A girl learns how great her older brother is as she tries to conquer the high dive

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Was I getting in over my head?“Keep an eye on this,” said my older brother, Paul, handing me his watch.


“What for?” I asked, absentmindedly slipping the watch onto my wrist.


“I’m going to practice my diving.”


“Off the high dive?” I asked.


“Sure,” said Paul, grinning. “Want to join me?”


I didn’t answer. Paul knew I was terrified of heights. I could manage the low board, but the high board? Never.


I watched enviously as Paul ambled to the pool and climbed the tower. He padded to the end of the board, paused briefly, and did a perfect jackknife. It looked so easy, and he did it six times.


“Showoff!” I muttered to myself. But I would have given anything to be able to do it myself.


“Hey, why not?” teased a reckless voice in my head. “You’re a good swimmer. Do it just to show Mr. Know-it-all.”


So when Paul came back, dripping water all over me, I said casually, “Guess I’ll take a turn, too.” And before Paul could make some remark, I got to my feet.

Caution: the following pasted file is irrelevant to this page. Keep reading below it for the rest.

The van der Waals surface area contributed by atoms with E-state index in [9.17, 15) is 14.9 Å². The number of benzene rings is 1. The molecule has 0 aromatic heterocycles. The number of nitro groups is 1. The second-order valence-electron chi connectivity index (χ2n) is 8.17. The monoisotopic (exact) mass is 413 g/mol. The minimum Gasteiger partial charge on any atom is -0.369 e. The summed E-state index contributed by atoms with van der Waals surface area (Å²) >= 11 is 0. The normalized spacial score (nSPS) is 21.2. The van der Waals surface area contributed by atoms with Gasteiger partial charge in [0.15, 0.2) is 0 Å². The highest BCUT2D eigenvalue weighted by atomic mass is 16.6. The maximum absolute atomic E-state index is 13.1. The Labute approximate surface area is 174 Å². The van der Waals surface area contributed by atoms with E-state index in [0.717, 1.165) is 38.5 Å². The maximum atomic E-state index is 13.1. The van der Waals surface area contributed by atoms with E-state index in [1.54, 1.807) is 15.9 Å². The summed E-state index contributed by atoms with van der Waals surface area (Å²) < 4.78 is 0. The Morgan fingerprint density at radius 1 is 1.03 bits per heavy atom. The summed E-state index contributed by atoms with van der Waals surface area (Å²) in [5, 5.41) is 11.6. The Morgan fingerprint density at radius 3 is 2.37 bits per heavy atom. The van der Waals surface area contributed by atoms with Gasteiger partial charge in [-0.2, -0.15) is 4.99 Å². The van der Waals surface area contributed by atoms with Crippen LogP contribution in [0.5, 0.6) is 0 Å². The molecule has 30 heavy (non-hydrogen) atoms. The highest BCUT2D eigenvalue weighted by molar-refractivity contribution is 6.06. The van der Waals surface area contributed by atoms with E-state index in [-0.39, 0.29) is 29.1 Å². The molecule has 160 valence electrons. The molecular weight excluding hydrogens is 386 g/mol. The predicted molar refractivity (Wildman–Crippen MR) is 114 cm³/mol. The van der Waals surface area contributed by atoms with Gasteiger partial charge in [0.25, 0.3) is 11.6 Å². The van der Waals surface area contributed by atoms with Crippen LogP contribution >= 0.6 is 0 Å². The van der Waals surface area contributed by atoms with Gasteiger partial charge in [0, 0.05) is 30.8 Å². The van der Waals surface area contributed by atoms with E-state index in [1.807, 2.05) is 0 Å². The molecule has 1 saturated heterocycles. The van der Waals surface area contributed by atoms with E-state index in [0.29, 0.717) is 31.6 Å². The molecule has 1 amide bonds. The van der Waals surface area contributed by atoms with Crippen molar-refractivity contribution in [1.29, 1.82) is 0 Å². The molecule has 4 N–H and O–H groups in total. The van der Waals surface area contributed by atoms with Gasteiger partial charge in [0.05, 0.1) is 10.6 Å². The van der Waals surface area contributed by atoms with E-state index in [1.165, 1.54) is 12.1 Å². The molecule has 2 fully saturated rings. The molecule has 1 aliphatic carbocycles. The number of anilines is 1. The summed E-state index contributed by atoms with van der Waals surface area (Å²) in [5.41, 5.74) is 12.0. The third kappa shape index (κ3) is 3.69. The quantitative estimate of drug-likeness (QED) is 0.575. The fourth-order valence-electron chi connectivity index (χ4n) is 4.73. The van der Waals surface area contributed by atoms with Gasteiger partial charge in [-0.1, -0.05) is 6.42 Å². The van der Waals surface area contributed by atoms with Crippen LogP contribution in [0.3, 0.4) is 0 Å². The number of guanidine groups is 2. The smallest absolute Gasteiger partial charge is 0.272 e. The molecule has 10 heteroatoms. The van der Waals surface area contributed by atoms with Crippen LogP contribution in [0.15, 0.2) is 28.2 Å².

As I walked to the tower, my legs didn’t seem to belong to me. I wobbled up the steps to the high dive and forced one foot to follow the other to the end of the rough, clammy board. Then I looked down.


I couldn’t believe how far away the water was. I felt as if I were on the edge of a cliff with a mile of air between me and a bottomless sea. I couldn’t, I just couldn’t. I had to get back down. But there were impatient kids on the steps behind me. Would they let me by, or would they tease me until I made a wrong step? And Paul—even in my terror I dreaded what he would say. All I wanted in the world was to get back to earth, but I was paralyzed.


Dimly I heard Paul shouting far below. “Come down right now! That’s my watch you’re wearing. If you get it wet, you’ll be sorry!”


An unbelievably sweet relief flooded into me. Numbly, I turned and threaded my way through the waiting divers, murmuring, “Excuse me, sorry, I just forgot about the watch. . . .”


I didn’t even bother to pretend with Paul. He said, “I could see that you were in trouble. You were scared to death, weren’t you?” I nodded miserably.


“It happens,” said Paul matter-of-factly. “I was scared, too, the first few times off the high board. I got over it, and so will you. But for now you’re saved.”


I stammered in surprise. “Me? I thought you were worried—I mean, you said you were worried—about your watch.”


Paul retrieved the watch from me and patted it fondly. “This watch,” he said, grinning, “is waterproof.”